At the very least, the most futile in the history of the EU – that is one of the options considered by The Times today, which reviews the campaign which will lead to the Luxembourg referendum on Sunday.
Like other media reports (for example, this one from the BBC) it focuses on Jean-Claude Juncker and his threat to resign if he does not get a "yes" vote. But if Luxembourg does say "no", even Juncker will admit that the constitution will be dead.
Until recently, the idea that Luxembourg could reject an EU treaty was risible, although there were signs of sentiment turning as early as 1 June, immediately after the French referendum.
Despite his failure at the European Council to broker an EU budget settlement, Juncker – 11 years prime minister of Luxembourg – remains popular in the Duchy, although his threat to resign has not gone down well, and is seen by some as blackmail.
A satirical website is urging voters to take him at his word and to treat the referendum question as: "Do you want Juncker to resign?", and vote "yes", which would have course have the opposite effect.
According to The Times, though, Lucien Kayser, one of Luxembourg's most respected intellectuals, has pleaded in an open letter to Juncker not to take voters hostage. "Let them have a really free choice on what they are being asked," he writes.
There are local – unreported – indications that Juncker is taking his plea to heart. According to reports from observers on the ground, Juncker has been touring the 999 square mile Duchy (less than twice the area of Greater London), arguing that a "yes" vote is needed to restore the honour of the country, and make up for the failed European Council.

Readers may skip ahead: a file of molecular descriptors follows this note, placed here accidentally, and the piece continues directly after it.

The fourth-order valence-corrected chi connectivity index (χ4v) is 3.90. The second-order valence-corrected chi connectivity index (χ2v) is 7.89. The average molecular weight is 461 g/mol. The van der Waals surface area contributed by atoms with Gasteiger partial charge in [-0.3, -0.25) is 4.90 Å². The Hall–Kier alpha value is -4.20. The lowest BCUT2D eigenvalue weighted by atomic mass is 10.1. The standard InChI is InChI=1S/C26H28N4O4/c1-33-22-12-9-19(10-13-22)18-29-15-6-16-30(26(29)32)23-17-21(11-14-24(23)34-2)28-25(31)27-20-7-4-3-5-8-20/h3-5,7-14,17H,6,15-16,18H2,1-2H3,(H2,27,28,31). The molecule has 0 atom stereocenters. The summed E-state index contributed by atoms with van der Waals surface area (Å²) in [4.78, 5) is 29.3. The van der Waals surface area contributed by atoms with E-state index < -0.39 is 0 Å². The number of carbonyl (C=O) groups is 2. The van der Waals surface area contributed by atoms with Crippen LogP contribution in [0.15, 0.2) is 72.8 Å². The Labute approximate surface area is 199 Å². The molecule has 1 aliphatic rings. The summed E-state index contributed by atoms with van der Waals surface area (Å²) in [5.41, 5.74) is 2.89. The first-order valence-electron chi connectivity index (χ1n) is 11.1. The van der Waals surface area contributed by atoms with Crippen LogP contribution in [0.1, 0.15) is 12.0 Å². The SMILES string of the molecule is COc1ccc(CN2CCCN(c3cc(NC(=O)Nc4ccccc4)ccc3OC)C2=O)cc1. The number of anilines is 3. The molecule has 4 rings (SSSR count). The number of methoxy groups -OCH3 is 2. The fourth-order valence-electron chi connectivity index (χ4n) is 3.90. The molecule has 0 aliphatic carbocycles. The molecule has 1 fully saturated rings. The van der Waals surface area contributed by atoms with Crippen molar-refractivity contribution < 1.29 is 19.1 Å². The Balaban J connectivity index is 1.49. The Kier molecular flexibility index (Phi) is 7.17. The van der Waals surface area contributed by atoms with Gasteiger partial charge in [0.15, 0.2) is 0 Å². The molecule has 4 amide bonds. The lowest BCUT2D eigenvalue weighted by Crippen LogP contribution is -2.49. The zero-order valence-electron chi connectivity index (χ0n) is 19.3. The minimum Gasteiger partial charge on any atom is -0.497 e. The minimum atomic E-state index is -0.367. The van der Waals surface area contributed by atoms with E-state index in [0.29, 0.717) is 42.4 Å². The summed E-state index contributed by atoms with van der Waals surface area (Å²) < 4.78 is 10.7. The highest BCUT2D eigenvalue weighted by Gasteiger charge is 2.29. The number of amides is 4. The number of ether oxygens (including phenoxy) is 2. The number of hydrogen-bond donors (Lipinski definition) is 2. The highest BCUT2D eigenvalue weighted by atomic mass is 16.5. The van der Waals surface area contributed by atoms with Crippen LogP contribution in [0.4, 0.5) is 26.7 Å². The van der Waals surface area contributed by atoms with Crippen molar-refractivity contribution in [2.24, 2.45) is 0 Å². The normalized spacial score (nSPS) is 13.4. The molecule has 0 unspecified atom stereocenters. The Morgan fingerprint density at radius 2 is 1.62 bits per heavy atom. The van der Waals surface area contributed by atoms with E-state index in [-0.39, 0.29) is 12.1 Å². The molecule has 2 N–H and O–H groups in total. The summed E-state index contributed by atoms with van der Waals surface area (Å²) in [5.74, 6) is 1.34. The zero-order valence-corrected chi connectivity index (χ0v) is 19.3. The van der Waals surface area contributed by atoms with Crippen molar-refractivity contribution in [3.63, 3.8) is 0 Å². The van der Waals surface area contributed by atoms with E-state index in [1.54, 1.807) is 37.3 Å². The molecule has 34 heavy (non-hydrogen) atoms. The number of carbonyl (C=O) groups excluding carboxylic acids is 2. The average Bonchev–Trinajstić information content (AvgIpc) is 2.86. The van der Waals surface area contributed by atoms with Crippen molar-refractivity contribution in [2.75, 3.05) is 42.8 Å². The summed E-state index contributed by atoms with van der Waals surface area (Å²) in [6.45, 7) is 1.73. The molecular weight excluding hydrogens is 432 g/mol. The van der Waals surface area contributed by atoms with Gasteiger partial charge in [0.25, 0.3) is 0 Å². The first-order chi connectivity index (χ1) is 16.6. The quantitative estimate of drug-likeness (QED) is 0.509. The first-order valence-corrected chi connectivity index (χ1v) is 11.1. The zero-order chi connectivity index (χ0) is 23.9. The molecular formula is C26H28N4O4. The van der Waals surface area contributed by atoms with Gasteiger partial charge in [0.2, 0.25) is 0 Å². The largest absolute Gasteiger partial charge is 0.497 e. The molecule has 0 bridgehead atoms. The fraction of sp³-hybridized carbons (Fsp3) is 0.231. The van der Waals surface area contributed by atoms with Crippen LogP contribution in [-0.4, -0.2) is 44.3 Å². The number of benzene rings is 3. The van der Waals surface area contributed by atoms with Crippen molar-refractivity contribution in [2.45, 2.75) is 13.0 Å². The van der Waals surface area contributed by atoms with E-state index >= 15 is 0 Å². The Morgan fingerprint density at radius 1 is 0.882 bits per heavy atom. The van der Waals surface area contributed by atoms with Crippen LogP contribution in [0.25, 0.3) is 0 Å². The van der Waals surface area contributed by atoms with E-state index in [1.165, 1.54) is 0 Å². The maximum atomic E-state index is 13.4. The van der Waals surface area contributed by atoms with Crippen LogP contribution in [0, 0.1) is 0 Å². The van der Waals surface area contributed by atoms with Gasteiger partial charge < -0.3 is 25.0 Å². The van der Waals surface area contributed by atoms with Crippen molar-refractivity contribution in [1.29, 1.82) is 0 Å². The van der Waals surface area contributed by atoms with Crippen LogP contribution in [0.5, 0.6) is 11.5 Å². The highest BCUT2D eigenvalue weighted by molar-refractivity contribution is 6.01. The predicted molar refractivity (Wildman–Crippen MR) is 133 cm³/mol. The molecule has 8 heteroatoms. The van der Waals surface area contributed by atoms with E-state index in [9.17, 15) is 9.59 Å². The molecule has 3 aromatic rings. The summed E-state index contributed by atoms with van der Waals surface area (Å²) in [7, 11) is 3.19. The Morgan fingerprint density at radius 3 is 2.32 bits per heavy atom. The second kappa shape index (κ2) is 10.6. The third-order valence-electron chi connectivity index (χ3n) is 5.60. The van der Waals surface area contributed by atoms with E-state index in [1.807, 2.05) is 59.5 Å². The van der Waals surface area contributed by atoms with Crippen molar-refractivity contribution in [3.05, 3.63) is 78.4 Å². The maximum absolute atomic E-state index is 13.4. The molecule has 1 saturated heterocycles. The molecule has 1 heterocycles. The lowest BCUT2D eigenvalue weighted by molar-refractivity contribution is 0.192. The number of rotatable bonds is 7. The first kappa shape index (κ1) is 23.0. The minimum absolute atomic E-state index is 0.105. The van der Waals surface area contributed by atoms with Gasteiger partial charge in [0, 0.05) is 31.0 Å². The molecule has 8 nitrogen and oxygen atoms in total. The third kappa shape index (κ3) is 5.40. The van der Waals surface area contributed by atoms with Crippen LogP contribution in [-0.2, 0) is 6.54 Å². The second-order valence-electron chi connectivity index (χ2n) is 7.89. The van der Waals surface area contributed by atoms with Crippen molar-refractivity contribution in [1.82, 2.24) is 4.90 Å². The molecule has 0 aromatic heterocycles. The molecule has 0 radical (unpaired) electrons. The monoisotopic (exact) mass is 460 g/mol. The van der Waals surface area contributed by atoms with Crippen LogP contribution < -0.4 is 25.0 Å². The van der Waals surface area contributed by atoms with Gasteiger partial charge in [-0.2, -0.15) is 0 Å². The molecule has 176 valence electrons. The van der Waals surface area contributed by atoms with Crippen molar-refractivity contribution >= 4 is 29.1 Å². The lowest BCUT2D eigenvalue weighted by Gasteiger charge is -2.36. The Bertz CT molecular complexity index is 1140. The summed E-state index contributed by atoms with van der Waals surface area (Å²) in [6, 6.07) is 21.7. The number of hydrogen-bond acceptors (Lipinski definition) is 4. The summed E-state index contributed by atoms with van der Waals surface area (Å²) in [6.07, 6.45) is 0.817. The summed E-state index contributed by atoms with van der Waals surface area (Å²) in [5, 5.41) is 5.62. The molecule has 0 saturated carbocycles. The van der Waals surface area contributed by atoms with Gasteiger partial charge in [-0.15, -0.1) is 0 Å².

There are some indications that this approach might be succeeding, although in the absence of any polls for a month, the most commentators are prepared to concede is that the vote will be close.
However, rallies organised by the "no" camp have been well attended – where a message similar to that offered in France is being rehearsed - while the major political parties - which all back a "yes" vote - have struggled to attract big crowds.
If Luxembourg does support the constitution, Juncker insists that the entire project would be brought back to life. "In the case that Luxembourg did say 'yes', this could be the signal that the process is still alive," he says.
He is getting some support from Karel de Gucht, the Belgian foreign minster, who is demanding that France and the Netherlands should be made to vote again. "We can create a climate in which the treaty could finally be adopted in France and the Netherlands. We have to proceed with a second vote," he says.
Luxembourg foreign minister, Jean Asselborn, agrees that a "yes" vote will send a "positive signal" to the rest of the EU. Recorded by the AFX agency, he says he wants "to ensure that Luxembourg does not become the constitution's undertaker."
The media are offering mixed messages. Laurent Moyse, editor of La Voix du Luxembourg newspaper, says that the government is trying to remind people of the gains the country has made from the EU: "The main message is that Luxembourg has gained from Europe and cannot go against it now," he says.
By contrast, the co-editor of the Luxembourg political and cultural monthly Forum, Jürgen Stoldt told Le Monde in an interview that: "the European Constitution is dead and buried. Even if the European Council on 16 and 17 June did not officially put an end to the ratification process, the treaty has no more than historical value."
Nonetheless Luxembourgers will be out in force on Sunday, attending the polling stations. On this, they have no choice. Futile or not, voting is compulsory.